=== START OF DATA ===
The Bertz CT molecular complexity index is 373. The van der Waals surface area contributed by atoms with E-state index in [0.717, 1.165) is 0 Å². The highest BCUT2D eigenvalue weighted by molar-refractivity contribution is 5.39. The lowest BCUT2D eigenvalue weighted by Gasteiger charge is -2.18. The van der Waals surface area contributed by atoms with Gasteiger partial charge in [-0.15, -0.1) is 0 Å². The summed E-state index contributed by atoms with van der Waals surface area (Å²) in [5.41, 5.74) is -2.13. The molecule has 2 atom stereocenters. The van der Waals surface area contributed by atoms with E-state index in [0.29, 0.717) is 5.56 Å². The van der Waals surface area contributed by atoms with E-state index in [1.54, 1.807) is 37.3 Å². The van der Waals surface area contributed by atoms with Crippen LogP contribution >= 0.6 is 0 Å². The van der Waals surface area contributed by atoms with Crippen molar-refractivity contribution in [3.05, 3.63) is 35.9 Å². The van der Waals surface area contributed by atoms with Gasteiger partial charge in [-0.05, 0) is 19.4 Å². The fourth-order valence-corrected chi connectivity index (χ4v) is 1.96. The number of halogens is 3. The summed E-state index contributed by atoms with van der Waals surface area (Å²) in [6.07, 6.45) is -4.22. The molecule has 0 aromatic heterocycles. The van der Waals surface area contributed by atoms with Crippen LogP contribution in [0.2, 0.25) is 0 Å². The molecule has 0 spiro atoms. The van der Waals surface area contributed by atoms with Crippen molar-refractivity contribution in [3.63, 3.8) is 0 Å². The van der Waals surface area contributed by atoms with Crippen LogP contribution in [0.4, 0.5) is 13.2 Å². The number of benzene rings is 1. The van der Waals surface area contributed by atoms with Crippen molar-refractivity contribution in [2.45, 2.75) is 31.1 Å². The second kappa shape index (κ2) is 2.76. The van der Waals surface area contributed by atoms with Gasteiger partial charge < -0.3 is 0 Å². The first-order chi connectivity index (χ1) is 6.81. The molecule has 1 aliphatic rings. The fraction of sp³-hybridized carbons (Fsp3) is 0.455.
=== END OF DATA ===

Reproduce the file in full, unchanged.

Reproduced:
The Bertz CT molecular complexity index is 373. The van der Waals surface area contributed by atoms with E-state index in [0.717, 1.165) is 0 Å². The highest BCUT2D eigenvalue weighted by molar-refractivity contribution is 5.39. The lowest BCUT2D eigenvalue weighted by Gasteiger charge is -2.18. The van der Waals surface area contributed by atoms with Gasteiger partial charge in [-0.15, -0.1) is 0 Å². The summed E-state index contributed by atoms with van der Waals surface area (Å²) in [5.41, 5.74) is -2.13. The molecule has 2 atom stereocenters. The van der Waals surface area contributed by atoms with E-state index in [0.29, 0.717) is 5.56 Å². The van der Waals surface area contributed by atoms with E-state index in [1.54, 1.807) is 37.3 Å². The van der Waals surface area contributed by atoms with Crippen LogP contribution >= 0.6 is 0 Å². The van der Waals surface area contributed by atoms with Crippen molar-refractivity contribution in [3.05, 3.63) is 35.9 Å². The van der Waals surface area contributed by atoms with Gasteiger partial charge in [-0.05, 0) is 19.4 Å². The fourth-order valence-corrected chi connectivity index (χ4v) is 1.96. The number of halogens is 3. The summed E-state index contributed by atoms with van der Waals surface area (Å²) in [6.07, 6.45) is -4.22. The molecule has 0 aromatic heterocycles. The van der Waals surface area contributed by atoms with Crippen LogP contribution in [0.2, 0.25) is 0 Å². The molecule has 0 spiro atoms. The van der Waals surface area contributed by atoms with Crippen molar-refractivity contribution in [3.63, 3.8) is 0 Å². The van der Waals surface area contributed by atoms with Crippen LogP contribution in [0.4, 0.5) is 13.2 Å². The number of benzene rings is 1. The van der Waals surface area contributed by atoms with Crippen molar-refractivity contribution in [2.45, 2.75) is 31.1 Å². The second kappa shape index (κ2) is 2.76. The van der Waals surface area contributed by atoms with Gasteiger partial charge < -0.3 is 0 Å². The first-order chi connectivity index (χ1) is 6.81. The molecule has 1 aliphatic rings. The fraction of sp³-hybridized carbons (Fsp3) is 0.455.